*.2 sound. Configuration thoughts?

MaturityDodger

Prominent Member
Hi,
This is more of a hypothetical for me as I don't have space for a second sub. But I've been thinking recently about 5.2/7.2 setups recently and the config of the two subs.
I'm hoping to get my thoughts out, hear your thoughts on my thoughts, and maybe even be of use to others who do have space for two subs!
I'll start from the very beginning...


In, say, a 5.1 system, your AVR will be doing the bass management. It sets a crossover point, and sends low frequencies from all channels (along with the signal from the LFE channel) to the single subwoofer.

In a true 7.2 system, as I understand it, the AVR would be processing the low frequencies to a left sub and a right sub - I would assume that low freq's from left speakers go to the left sub, low freq's from right speakers go to the right sub, and the LFE channel audio goes to both subs.

I also understand that some slightly cheaper AVRs which have two subwoofer outputs, but they actually both just output the same signal.

The above is all my understanding of how things are right now. If I'm wrong then let me know, as my thoughts are based on this.


Reasons I can see for somebody wanting to have an extra sub is for:
1) sheer extra SPL,
2) L/R directionality,
3) to fix room-related issues, bass boom etc.

My thoughts on the above:
1) Surely there are subs out there that easily cater for enough SPL in a standard-sized living room in a British house?
2) Minimal directional effect at these frequencies.
3) Fair enough, two sources could help out for some users over just one source.


But what about this as an alternative?

In the sub market, it appears that you can get fast and responsive subs (e.g. BK XLS200), or you can get loud, low, rumbly subs (e.g. BK Monolith+). Both have desirable features, but you don't usually get both sets of properties from one sub without spending an awful lot of money.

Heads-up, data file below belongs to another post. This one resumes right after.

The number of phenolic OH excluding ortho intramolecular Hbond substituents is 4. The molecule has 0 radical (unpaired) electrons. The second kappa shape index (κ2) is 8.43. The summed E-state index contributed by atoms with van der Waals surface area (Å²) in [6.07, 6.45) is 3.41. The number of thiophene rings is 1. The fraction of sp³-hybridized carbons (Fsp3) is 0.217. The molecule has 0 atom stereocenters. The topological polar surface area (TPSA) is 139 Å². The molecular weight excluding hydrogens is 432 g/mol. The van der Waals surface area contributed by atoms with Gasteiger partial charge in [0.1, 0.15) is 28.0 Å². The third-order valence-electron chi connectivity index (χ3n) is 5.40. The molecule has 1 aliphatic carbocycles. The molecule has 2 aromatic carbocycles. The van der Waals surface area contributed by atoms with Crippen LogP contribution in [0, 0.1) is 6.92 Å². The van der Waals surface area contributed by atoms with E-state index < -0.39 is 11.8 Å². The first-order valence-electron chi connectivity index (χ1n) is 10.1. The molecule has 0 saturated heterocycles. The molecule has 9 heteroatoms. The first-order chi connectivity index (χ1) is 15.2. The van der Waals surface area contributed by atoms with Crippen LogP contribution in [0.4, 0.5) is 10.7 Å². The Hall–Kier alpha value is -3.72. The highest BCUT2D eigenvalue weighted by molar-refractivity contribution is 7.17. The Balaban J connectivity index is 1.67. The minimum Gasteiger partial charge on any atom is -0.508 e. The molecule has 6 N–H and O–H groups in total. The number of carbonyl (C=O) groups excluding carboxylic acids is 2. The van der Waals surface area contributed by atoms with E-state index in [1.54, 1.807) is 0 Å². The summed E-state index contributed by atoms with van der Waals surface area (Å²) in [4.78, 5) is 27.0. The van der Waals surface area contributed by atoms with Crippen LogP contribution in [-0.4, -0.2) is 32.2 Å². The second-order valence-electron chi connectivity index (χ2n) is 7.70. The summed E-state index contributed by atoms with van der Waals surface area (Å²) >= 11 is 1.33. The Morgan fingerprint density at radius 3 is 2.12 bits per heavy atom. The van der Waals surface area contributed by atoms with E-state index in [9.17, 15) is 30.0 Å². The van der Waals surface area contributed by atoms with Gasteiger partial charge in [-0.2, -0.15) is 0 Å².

So instead of getting two matching subs of your choosing, how about getting a big loud ported sub and a smaller sealed sub, and running both off the same sub channel? (i.e. not in a left/right config) Would you get the best of both worlds?
 
Last edited:

Member 639844

Former Advertiser
In a dual sub setup, there is no left and right, only sub 1 and sub 2, where they are placed is entirely optional. Both subs would still get the lfe and the redirected bass, but the redirected bass is quieter than the lfe channels, so really just gets lost. The only bass from the speaker channels that gets redirected to the sub is bass below the speaker crossover setting, which is typically only 80hz and under. All bass under 80 hz is omnidirectional so you will never get any directionality, and more subs actually helps reduce the possibility of directionality occurring.

In theory, having a big ported sub mixed with a punch sealed sub could work very well, but they would need to be properly integrated meaning you would need to take the time and care to get them eq'd properly. The main advantages to having two subs, is more max output capability, a better more accurate in room response, and better response over a greater seating area.
 

Jase

Distinguished Member
I'd say it depends on the room. My Amp has several combinations of sub management depending on how many are connected (up to 3). When I had dual subs I tried both set to LFE (both got the same signal) then Stereo Left/Right and finally Front/Back. Front/Back worked well as did LFE. Stereo Left/Right didn't although I couldn't get the subs positioned optimally for that configuration.

Didn't have three subs so couldn't test Stereo Left/Right + LFE or Front/Back + LFE.
 

MaturityDodger

Prominent Member
In a dual sub setup, there is no left and right, only sub 1 and sub 2, where they are placed is entirely optional. Both subs would still get the lfe and the redirected bass, but the redirected bass is quieter than the lfe channels, so really just gets lost. The only bass from the speaker channels that gets redirected to the sub is bass below the speaker crossover setting, which is typically only 80hz and under. All bass under 80 hz is omnidirectional so you will never get any directionality, and more subs actually helps reduce the possibility of directionality occurring.

In theory, having a big ported sub mixed with a punch sealed sub could work very well, but they would need to be properly integrated meaning you would need to take the time and care to get them eq'd properly. The main advantages to having two subs, is more max output capability, a better more accurate in room response, and better response over a greater seating area.
Thanks for that.